Until the staffing shortage at the Rutherford County Adult Detention Center is resolved, inefficiencies in daily operations will continue to pose an increased risk of future lawsuits, according to multiple independent audits.
Sheriff Robert Arnold meets with inmates during a surprise visit Sept. 12, 2012, inside one of the pods at the Rutherford County Adult Detention Center in Murfreesboro, Tenn. (TMP Photo/M. Kemph)
Citing concerns over guard and inmate safety, several auditors have determined the staffing shortage, combined with the ever-growing daily workload, has led to improper classifications of offenders and little direct interaction with inmates – all of which is a recipe for disaster.
“I strongly suggest that the staffing inadequacies be prioritized,” said Fran Zandi, technical assistance manager with the National Institute of Corrections, an agency with the U.S. Department of Justice.
“Without proper staffing levels, I am convinced the Rutherford County jail and its staff will struggle with inmates who are inappropriately classified and housed,” she said. “Ultimately, the grievances, fights and assaults will continue until proper identification and separations can be made.”
In 2011, staff recorded 89 fights occurred inside housing units, of which 25 involved an inmate assaulting a fellow prisoner.
As such, Zandi said, “the potential for litigation, serious injury and property destruction should be of great concern” to Rutherford County government officials.
“Although the Rutherford County Sheriff’s Office would like to be progressive in the supervision of the inmate population by directly supervising inmates, there are many operation, classification and staffing issues that must be considered first,” she said.
The analysis is just one of the recent reports Sheriff Robert Arnold has submitted for review to Mayor Ernest Burgess and the Rutherford County Commission.
The comments reveal what some state auditors have described as a worsening situation that needs to be fixed as soon as possible.
An inspection conducted by the Tennessee Corrections Institute determined the staffing shortage has negatively impacted jail safety, concluding the likelihood of lawsuits against Rutherford County continues to grow.
As the problem continues to worsen, the liability on the County Commission “may be increasing,” according to the report.
“This is an important issue for Rutherford County because we are required to follow federal and state laws, which means having the resources to keep people safe inside the jail,” Arnold said, during a recent interview.
“Do I like having to inform the County Commission that more money is needed?” he said. “No, not at all. But it is my job to make sure we are following the law.”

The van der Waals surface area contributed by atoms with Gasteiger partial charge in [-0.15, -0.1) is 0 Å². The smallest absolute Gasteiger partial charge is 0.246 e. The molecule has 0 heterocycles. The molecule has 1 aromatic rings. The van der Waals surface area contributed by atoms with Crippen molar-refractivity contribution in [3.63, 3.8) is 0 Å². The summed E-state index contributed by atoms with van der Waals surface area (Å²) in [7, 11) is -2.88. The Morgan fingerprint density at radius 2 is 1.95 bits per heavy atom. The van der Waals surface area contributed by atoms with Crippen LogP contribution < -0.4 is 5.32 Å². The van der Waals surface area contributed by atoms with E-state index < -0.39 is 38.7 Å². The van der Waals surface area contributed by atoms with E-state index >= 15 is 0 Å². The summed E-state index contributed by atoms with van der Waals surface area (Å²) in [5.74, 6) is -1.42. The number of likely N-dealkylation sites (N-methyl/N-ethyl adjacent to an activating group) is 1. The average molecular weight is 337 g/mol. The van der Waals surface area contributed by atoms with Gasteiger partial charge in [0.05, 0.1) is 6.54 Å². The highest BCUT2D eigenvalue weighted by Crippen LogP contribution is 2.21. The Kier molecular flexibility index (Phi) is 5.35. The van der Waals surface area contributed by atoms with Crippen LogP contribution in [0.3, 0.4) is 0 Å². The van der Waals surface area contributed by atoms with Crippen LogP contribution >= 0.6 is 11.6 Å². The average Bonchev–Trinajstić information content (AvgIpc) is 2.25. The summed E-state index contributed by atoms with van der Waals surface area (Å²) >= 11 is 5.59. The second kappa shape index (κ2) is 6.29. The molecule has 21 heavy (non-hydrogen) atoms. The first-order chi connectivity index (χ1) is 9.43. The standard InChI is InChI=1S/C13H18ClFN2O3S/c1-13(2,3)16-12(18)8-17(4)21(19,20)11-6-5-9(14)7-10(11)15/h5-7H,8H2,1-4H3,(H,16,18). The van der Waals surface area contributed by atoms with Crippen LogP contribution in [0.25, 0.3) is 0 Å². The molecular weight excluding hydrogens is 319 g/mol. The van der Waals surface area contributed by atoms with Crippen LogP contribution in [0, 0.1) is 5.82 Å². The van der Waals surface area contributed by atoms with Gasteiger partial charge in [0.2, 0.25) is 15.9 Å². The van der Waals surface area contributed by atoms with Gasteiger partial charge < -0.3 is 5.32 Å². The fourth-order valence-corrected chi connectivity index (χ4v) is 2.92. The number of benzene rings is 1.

At least 40 additional full-time employees are needed to efficiently manage daily operations and adequately oversee inmates, according to a jail staffing analysis conducted by officials with the County Technical Assistance Service, an arm of the University of Tennessee Institute for Public Service.
Based on current salary levels, the Sheriff’s Office would need more than $1.25 million annually to pay for the recommended 44 full-time positions.
“We identified many forces that shape staffing needs, and many changes that have occurred in recent years,” said Jim Hart, a jail management consultant with the County Technical Assistance Service. “Current staffing patterns are insufficient to meet all the demands that corrections staff are faced with.”
Because there are a myriad of activities that require detention officers to serve multiple functions not directly associated with overseeing inmates in housing units, he said supervision has decreased.
“We noted that due to insufficient staffing, several of the tower posts are routinely unmanned,” Hart said, adding hourly checks on cells are not consistently being performed.
“Tower officers have empowered the trustees to correct deficiencies in a housing unit,” Hart said, noting jail trustees are used as a goffer between guards and other inmates.
Subsequently, there is less interaction between detention officers and inmates, which has led to jail trustees having too much authoritative power over other prisoners inside a housing unit, Hart said.
“I would strongly suggest exploring other options to assist in minimizing this frustration and to take control of the housing units – not empowering the trustees,” he said.
During a tour of the jail, several trustees said they also felt like having more detention officers directly oversee inmates would improve the overall climate inside housing units.
“It would be helpful to have a guard patrolling the floor,” said Eric Emmons, a jail trustee, who is originally from Union County, Tenn. “I like having responsibilities, but there are times when it becomes very difficult to balance my job with inmate politics.”
Having a detention officer inside the housing unit on a regular basis would also help to prevent flare-ups between inmates, he said.
“Being able to talk to a guard face-to-face – even for just a minute – helps morale,” Emmons said. “A lot of things would get better in here if there was more communication and interaction with us.”